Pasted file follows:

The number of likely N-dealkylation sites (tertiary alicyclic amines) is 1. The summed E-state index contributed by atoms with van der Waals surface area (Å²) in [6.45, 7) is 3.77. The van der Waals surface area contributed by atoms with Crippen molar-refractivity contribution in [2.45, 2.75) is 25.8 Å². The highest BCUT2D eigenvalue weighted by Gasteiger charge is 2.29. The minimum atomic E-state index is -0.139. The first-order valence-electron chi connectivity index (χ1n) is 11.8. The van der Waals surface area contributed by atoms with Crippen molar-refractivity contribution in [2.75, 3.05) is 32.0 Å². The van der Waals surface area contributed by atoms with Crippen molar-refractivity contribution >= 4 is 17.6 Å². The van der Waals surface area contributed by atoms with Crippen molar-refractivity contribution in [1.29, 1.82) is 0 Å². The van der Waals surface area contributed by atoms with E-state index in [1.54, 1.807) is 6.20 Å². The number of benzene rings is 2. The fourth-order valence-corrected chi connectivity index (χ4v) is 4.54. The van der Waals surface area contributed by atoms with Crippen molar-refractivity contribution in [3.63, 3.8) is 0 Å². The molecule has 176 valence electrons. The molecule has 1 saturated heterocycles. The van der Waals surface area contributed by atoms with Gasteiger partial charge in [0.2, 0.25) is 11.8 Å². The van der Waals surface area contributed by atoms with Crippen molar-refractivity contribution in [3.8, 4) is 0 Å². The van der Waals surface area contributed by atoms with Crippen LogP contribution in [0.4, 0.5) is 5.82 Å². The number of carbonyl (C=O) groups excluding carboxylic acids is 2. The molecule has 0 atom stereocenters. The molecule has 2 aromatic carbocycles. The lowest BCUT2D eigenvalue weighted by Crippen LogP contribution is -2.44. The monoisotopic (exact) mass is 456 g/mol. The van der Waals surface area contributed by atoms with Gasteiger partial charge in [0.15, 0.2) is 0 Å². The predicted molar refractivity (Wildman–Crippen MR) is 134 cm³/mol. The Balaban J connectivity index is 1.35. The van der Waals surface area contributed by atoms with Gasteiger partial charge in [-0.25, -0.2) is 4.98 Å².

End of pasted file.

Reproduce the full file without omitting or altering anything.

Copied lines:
The number of likely N-dealkylation sites (tertiary alicyclic amines) is 1. The summed E-state index contributed by atoms with van der Waals surface area (Å²) in [6.45, 7) is 3.77. The van der Waals surface area contributed by atoms with Crippen molar-refractivity contribution in [2.45, 2.75) is 25.8 Å². The highest BCUT2D eigenvalue weighted by Gasteiger charge is 2.29. The minimum atomic E-state index is -0.139. The first-order valence-electron chi connectivity index (χ1n) is 11.8. The van der Waals surface area contributed by atoms with Crippen molar-refractivity contribution in [2.75, 3.05) is 32.0 Å². The van der Waals surface area contributed by atoms with Crippen molar-refractivity contribution >= 4 is 17.6 Å². The van der Waals surface area contributed by atoms with Crippen molar-refractivity contribution in [1.29, 1.82) is 0 Å². The van der Waals surface area contributed by atoms with E-state index in [1.54, 1.807) is 6.20 Å². The number of benzene rings is 2. The fourth-order valence-corrected chi connectivity index (χ4v) is 4.54. The van der Waals surface area contributed by atoms with Crippen molar-refractivity contribution in [3.63, 3.8) is 0 Å². The molecule has 176 valence electrons. The molecule has 1 saturated heterocycles. The van der Waals surface area contributed by atoms with Gasteiger partial charge in [0.2, 0.25) is 11.8 Å². The van der Waals surface area contributed by atoms with Crippen molar-refractivity contribution in [3.8, 4) is 0 Å². The van der Waals surface area contributed by atoms with Crippen LogP contribution in [0.4, 0.5) is 5.82 Å². The number of carbonyl (C=O) groups excluding carboxylic acids is 2. The molecule has 0 atom stereocenters. The molecule has 2 aromatic carbocycles. The lowest BCUT2D eigenvalue weighted by Crippen LogP contribution is -2.44. The monoisotopic (exact) mass is 456 g/mol. The van der Waals surface area contributed by atoms with Gasteiger partial charge in [0.15, 0.2) is 0 Å². The predicted molar refractivity (Wildman–Crippen MR) is 134 cm³/mol. The Balaban J connectivity index is 1.35. The van der Waals surface area contributed by atoms with Gasteiger partial charge in [-0.25, -0.2) is 4.98 Å².